And there are totally different rules at play for women. While there is still homophobia in women’s sport (I recall a male coach jeering at two young players who greeted each other with a hug: ‘that’s illegal in 48 states’), sexism is a far greater problem. Women don’t have the same recognition as men which means they don’t have access to the same financial support, training opportunities, coaching or facilities. A closeted women’s coach once told me that her battle was simply being a woman in a man’s world, fighting for her players’ recognition and enabling them to play their international matches on a quality pitch. She didn’t feel she could possibly be out as she would instantly lose the respect she’d fought so hard to earn. And I understand that. Women’s sport is perceived to be full of lesbians and for cultural and historical reasons, it is indeed a place that many lesbians are drawn to. But it just doesn’t matter. Having a social game of squash, doing your best to remain at the top of the premier division in your chosen sport or doing a fun run with a group of friends – none of these activities should be even remotely relevant to the sex of a team mate’s partner. And if that boring stigma remains about showering with gay people; firstly, I was always too exhausted and frankly disinterested to study the bruised anatomy of others after a match. Secondly, even if you do find a team mate attractive, you make damned sure your eyes are glued to your feet at shower time to avoid looking like a big gay perv!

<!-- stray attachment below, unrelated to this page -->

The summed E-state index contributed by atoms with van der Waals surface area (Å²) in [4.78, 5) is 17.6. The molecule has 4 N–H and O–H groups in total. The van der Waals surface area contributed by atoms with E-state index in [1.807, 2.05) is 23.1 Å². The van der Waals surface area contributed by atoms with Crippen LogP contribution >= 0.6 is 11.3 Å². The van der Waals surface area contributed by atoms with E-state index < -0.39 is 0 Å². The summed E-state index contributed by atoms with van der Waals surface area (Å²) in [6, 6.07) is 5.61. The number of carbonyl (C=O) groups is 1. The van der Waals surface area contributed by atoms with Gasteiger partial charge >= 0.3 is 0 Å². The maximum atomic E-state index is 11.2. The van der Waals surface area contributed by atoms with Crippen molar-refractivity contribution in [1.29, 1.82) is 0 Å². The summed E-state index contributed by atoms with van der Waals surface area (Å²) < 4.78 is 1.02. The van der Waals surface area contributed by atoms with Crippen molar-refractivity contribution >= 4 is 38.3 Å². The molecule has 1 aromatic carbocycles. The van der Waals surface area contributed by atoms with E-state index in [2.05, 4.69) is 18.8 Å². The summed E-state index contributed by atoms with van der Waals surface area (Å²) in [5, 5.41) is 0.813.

Our business at DRM lies with eliminating gender and sexuality based bullying from schools. Having a physical education background leads me to believe that sport is an ideal vehicle to transmit a message of acceptance and to discourage bullying. The ‘kick it out‘ campaign is a perfect example of how sport changes attitudes. Students with the most challenging behaviour and highest incidents of bullying were often the boisterous, energetic boys who loved escaping the classroom and having a football dropped at their feet. The same young men respond to the actions and words of their sporting role models, whether they be a Physical Education teacher or a high profile footballer. All it takes is an influx of PE teachers who have been taught how to challenge homophobia and gender based slurs, along with some high profile straight allies such as Ben Cohen, and the road to acceptance will be far shorter. We welcome the opportunity to deliver our workshops though the medium of Physical Education, although our message would be more impactive if national governing bodies of sport followed the lead of rugby league in terms of diversity awareness. Islington Football Development have recently approached us to conduct training with their young coaches around the new government charter and how to respond to casual homophobia when they work in schools. This is exactly how we can use a multi-agency approach to eliminating homophobia from the playgrounds and sports fields our young people frequent. The reception at Number 10 ended with some inspiring words which were a great endorsement for DRM: ‘Role models in sport are also needed to tackle bullying in schools, young people look to the stars they admire and if we don’t have enough positive role models then behaviour won’t change’.